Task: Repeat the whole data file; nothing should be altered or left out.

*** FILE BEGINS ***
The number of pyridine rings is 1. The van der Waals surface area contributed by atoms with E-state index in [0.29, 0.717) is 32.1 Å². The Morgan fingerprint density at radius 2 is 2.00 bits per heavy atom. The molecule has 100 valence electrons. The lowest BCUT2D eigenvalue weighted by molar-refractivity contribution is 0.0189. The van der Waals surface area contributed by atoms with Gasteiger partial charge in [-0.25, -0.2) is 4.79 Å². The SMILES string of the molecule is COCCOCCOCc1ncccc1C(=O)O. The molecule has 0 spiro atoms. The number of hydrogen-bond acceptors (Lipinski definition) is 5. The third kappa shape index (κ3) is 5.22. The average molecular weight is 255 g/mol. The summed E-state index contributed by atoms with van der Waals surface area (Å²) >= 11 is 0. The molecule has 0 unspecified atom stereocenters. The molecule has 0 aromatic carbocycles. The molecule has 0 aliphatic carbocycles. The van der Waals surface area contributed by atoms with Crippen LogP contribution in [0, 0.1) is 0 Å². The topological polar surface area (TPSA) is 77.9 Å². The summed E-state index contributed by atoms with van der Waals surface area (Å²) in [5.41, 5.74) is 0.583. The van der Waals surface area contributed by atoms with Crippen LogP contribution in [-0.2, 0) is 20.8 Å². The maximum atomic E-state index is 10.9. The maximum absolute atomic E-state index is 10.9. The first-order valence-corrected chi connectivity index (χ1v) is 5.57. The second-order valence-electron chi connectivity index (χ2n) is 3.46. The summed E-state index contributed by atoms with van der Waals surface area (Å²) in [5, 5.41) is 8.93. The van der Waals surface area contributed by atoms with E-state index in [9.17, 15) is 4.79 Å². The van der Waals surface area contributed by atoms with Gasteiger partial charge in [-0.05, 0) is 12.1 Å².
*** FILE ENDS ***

The number of pyridine rings is 1. The van der Waals surface area contributed by atoms with E-state index in [0.29, 0.717) is 32.1 Å². The Morgan fingerprint density at radius 2 is 2.00 bits per heavy atom. The molecule has 100 valence electrons. The lowest BCUT2D eigenvalue weighted by molar-refractivity contribution is 0.0189. The van der Waals surface area contributed by atoms with Gasteiger partial charge in [-0.25, -0.2) is 4.79 Å². The SMILES string of the molecule is COCCOCCOCc1ncccc1C(=O)O. The molecule has 0 spiro atoms. The number of hydrogen-bond acceptors (Lipinski definition) is 5. The third kappa shape index (κ3) is 5.22. The average molecular weight is 255 g/mol. The summed E-state index contributed by atoms with van der Waals surface area (Å²) >= 11 is 0. The molecule has 0 unspecified atom stereocenters. The molecule has 0 aromatic carbocycles. The molecule has 0 aliphatic carbocycles. The van der Waals surface area contributed by atoms with Crippen LogP contribution in [0, 0.1) is 0 Å². The topological polar surface area (TPSA) is 77.9 Å². The summed E-state index contributed by atoms with van der Waals surface area (Å²) in [5.41, 5.74) is 0.583. The van der Waals surface area contributed by atoms with Crippen LogP contribution in [-0.2, 0) is 20.8 Å². The maximum atomic E-state index is 10.9. The maximum absolute atomic E-state index is 10.9. The first-order valence-corrected chi connectivity index (χ1v) is 5.57. The second-order valence-electron chi connectivity index (χ2n) is 3.46. The summed E-state index contributed by atoms with van der Waals surface area (Å²) in [5, 5.41) is 8.93. The van der Waals surface area contributed by atoms with E-state index in [9.17, 15) is 4.79 Å². The van der Waals surface area contributed by atoms with Gasteiger partial charge in [-0.05, 0) is 12.1 Å².